GROWING VEGETABLES, BERRIES & FRUIT TREES IN NORTH FLORIDA

   
 

FRONT-YARD FARMER HOME PAGE


NICEVILLE.COM HOME PAGE


Contact the Front-yard Farmer


 

Granex onions grown in my front-yard garden in Niceville. Photo by Dennis Gilson.
Granex onions harvested from my
front-yard garden in Niceville

How to grow ONIONS in north Florida

Onions grow well in north Florida vegetable gardens provided they are planted at the right time of the year and the correct variety is selected.

The right time of year to plant onion bulbs or transplants in north Florida is October to about mid November. If you are going to grow onions by seed, they should be started in early September in order to be ready for transplanting when the weather cools down in the fall. If you are going to start your onions from seed, buy fresh seeds each year because they do not store well.

If you are using store-bought transplants get them from a reliable dealer. Onion sets that have not been stored properly have a tendency to bolt early, which leads to lower yields.

While the suggested planting dates for onions in north Florida extends into December, onions planted that late in the year here are less likely to produce large, full-size onions. Wait even longer, say late January, and you may get large green onions instead of bulbs.

Onions are usually harvested in early May in north Florida.

In north Florida we typically grow selected varieties of “short-day” onions. Short-day onions require days that are only 11 to 12 hours long before plants switch from producing new foliage to growing bulbs. Suggested varieties of short-day onions for north Florida are Excel, Texas Grano, Granex, White Granex and Tropicana Red. Granex is the variety that is used for producing the popular Vidalia onions and St. Augustine Sweets. Texas Grano is an extra large, straw colored onion. Excel is a yellow onion and Tropicana Red is a red/purple onion.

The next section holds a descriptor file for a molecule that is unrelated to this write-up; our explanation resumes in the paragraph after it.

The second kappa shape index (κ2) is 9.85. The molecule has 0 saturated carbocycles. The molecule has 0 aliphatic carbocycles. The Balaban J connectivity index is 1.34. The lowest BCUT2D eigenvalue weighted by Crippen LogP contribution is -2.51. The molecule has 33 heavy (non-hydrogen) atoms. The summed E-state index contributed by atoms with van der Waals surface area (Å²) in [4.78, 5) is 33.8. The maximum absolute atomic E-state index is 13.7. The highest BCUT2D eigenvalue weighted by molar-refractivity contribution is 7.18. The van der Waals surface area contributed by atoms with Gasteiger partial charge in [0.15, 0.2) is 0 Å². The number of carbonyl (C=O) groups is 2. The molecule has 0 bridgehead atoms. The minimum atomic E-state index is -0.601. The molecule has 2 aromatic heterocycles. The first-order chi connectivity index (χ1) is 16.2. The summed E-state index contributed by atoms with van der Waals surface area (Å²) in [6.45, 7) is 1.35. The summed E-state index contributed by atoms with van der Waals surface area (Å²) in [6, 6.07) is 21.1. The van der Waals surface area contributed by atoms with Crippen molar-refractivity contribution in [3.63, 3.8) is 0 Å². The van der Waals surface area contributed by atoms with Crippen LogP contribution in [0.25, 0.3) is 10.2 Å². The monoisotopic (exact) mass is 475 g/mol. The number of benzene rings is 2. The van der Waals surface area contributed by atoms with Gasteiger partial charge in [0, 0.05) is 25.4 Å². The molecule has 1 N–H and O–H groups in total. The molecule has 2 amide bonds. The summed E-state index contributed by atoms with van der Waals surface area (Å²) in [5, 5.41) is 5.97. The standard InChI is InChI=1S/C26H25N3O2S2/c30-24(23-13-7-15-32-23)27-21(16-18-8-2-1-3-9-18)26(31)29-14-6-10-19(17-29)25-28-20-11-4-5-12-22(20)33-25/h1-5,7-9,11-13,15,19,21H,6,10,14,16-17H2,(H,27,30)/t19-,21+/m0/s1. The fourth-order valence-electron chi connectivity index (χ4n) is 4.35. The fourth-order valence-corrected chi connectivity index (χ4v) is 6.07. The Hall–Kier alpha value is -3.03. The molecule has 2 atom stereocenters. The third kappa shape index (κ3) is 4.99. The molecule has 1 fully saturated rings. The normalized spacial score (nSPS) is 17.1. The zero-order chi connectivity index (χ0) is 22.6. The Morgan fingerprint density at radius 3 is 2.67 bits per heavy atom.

Before planting, I usually mix some organic material into the soil, such as compost from the yard or composted cow manure from the garden center. A good rule of thumb is to dig a two-inch layer of compost into the soil to a depth of about six to eight inches. I also mix a balanced fertilizer into the soil, such as an 8-8-8 or 10-10-10, before setting out the transplants. I side dress the plants with fertilizer during the winter and in the spring when the bulbs are developing.

In north Florida gardens, onion plants are best spaced four to five inches apart in rows that are 12 to 24 inches apart.

Onions can be harvested as soon as the bulbs are large enough for your needs. They are fully mature when the tops of the plants turn from green to yellow and the foliage flops over to the ground. In north Florida this generally happens by mid May.

Once picked, cure the plants by allowing them to dry in an airy, dry place for about a week. Then clip the roots and tops, leaving about an inch of the dry neck. Sweet onions, such as Granex, are not long-keeping storage onions. The longer keepers, such as Texas Grano, will keep for several months.

     
               
                   
             
                 
             
                 
             
                 
                   
                       
           

COPYRIGHT 2010 GILSON GROUP INC. ALL RIGHTS RESERVED.